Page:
This is the first time I am hosting an author of my website. I’m very excited to introduce to you Christine Potter, author of Time Runs Away With Her and the soon-to-be published sequel, In Her Own Time.
Christine and I found out we had something in common: a love of travel. Christine carries that love into her time travel trilogy. Bean, a 1790’s folk singer, gets to time travel and it’s pretty awesome to follow her adventures. I’m intrigued by Christine’s traveling life as well and wonder what her husband does for a living and I would sure like to find out more about that haunted house! Below is a little peek into the wonderful world of author, Christine Potter.
SEQUELS, TIME TRAVEL, AND WRITING ON THE ROAD
I am a former homebody married to a man who lives and breathes travel. I’m also a writer of YA Paranormal fiction–and a poet. (Being a poet is kind of like playing Pokémon G; you wander around trying to catch all the poems before they jam up the cosmos. Dirty job, but someone’s got to do it.)
My favorite place to write both fiction and poems is in my cozy study in my own haunted (for real) house in New York State. But because of my husband, I have learned to write on the road. I have written in Berlin, in Edinburgh, in Nova Scotia, and squinting into the laptop in the front seat of our car somewhere in the wilds of the American West–with Ken driving, of course.
And the YA fiction I write is also about traveling…in time. It’s way interesting. And you don’t have to worry about reservations and hotels–or airport security. Or passports . The main character in my YA time travel series, Time Runs Away With Her, sure doesn’t. But Bean Donohue doesn’t always get to choose where she gets to travel, either. Or where. And that makes for all kinds of issues with her social life. So maybe it’s a wash.
Bean’s sixteen, a folk-rock musician, and mostly lives in 1970–but she gets zapped back to the 19th century, the 1940’s and the early 1960’s. And explores the dark side of the American Revolution in the Trilogy’s second book, In Her Own Time. In Her Own Time is coming out on Evernight Teen any day now, and I am dancing a jog in my seat waiting for that to happen.
I am writing this blog entry on the road now. Here’s what I have learned about writing on the road: it is impossible to write with your husband blaring some stupid show on the giant TV at the foot of your hotel bed. Especially if the stupid show is about Scottish guys building log homes with chainsaws. You need, as Virginia Woolf said, a room of your own. That requires renting a cottage which–good news–can cost less than staying in hotels, since you’ll take advantage of the local markets and cook your own food. More good news: cooking while traveling is the quickest way out of the tourist bubble I know.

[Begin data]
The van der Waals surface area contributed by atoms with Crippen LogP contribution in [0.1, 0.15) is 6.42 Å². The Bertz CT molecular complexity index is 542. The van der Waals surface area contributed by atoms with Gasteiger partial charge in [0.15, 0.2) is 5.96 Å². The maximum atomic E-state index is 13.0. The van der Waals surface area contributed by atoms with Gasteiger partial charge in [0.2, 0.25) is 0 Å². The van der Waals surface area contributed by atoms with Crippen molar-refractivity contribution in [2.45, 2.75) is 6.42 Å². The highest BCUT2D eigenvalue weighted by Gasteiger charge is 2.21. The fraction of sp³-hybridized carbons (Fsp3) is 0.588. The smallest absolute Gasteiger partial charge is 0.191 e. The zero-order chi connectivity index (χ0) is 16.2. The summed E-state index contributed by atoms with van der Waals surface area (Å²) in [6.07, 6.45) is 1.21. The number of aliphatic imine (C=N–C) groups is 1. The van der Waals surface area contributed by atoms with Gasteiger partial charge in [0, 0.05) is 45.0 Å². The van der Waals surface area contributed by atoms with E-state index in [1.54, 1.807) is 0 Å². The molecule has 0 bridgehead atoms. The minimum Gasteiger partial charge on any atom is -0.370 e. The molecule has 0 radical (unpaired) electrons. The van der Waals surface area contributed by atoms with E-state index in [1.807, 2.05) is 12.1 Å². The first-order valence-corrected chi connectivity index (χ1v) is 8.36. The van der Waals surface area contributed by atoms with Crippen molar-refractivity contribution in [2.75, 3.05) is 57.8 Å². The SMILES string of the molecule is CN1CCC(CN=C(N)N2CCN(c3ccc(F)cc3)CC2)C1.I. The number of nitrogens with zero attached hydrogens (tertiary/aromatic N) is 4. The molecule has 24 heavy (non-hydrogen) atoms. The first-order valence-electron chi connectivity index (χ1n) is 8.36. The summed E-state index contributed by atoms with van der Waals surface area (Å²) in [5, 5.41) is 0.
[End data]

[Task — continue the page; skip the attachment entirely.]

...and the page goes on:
You’ll eat more vegetables, because you’ll hit the local green markets and the docks, a great way to take the measure of any place. For example, on Canada’s Prince Edward Island, they sell oysters at the dock by the pound, not by the piece. You can get a couple of dozen oysters for what two Starbucks coffees cost in New York. Of course, you have to open the oysters, but you can train your husband to do that. That way he won’t turn on the TV because he will be busy in the kitchen and you can write in the quiet living room. A win-win.
The little house we checked out of in Kingsburg, Nova Scotia, was within sound of the sea with spectacular views. It had an airy loft with a desk; possibly the best place I have ever written away from home, except for the time I got stuck in Washington State after a writing workshop because of hurricane Sandy. I was traveling alone that time, and ended up coming back to New York on Amtrak.
If you can swing a room on a long-distance train, you’ll get your own personal assistant, who will carry your luggage and bring you food and drink, and be very impressed that you are a writer. I had an amazing cow-girl looking attendant taking care of me from Seattle to Chicago. I loved her. She kept slipping me free sparkling wine, which I used as a carrot on a stick for getting work done.
At dinner in a train’s dining car, you share dinner with folks you’ve never met before, which is weird at first, but then it’s great. People tend to tell you their life stories, and since you’ll most likely never see them again…hey, free material! I wrote like a fiend on the train.
I also did some very good writing on here Prince Edward Island last time, in the living room of a house owned by Lucy Maud Montgomery’s (Anne of Green Gables) family. I was staying there when I got the first book of the Time Runs Away with Her series accepted by Evernight Teen. I went and saw Lucy Maud’s grave the day of the acceptance and told her thanks. I was again a little jealous of my main character, Bean. How great would it have been to have caught a glimpse of Ms. Montgomery writing, instead? Bean would have!
I think it’s important to keep moving-both in space and time. The great thing about the past is that it’s always there for you to play with. Did I mention In Her Own Time is coming out any day now? Meanwhile, here’s a link for buying Time Runs Away With Her, a featured book on Evernight Teen just now. Happy trails!
Christine Potter is the author of Time Runs Away With Her and In Her Own Time, YA Paranormal romances set in the year 1970, about sixteen year old Bean Donohue. Bean can slide out of her own time period and see things that happened decades or centuries ago. Being a time traveler when all you really set out to do is play your guitar and maybe get a boyfriend can complicate life! Christine is also a poet with work in many small literary magazines and two poetry collections: Zero Degrees At First Light and Sheltering In Place.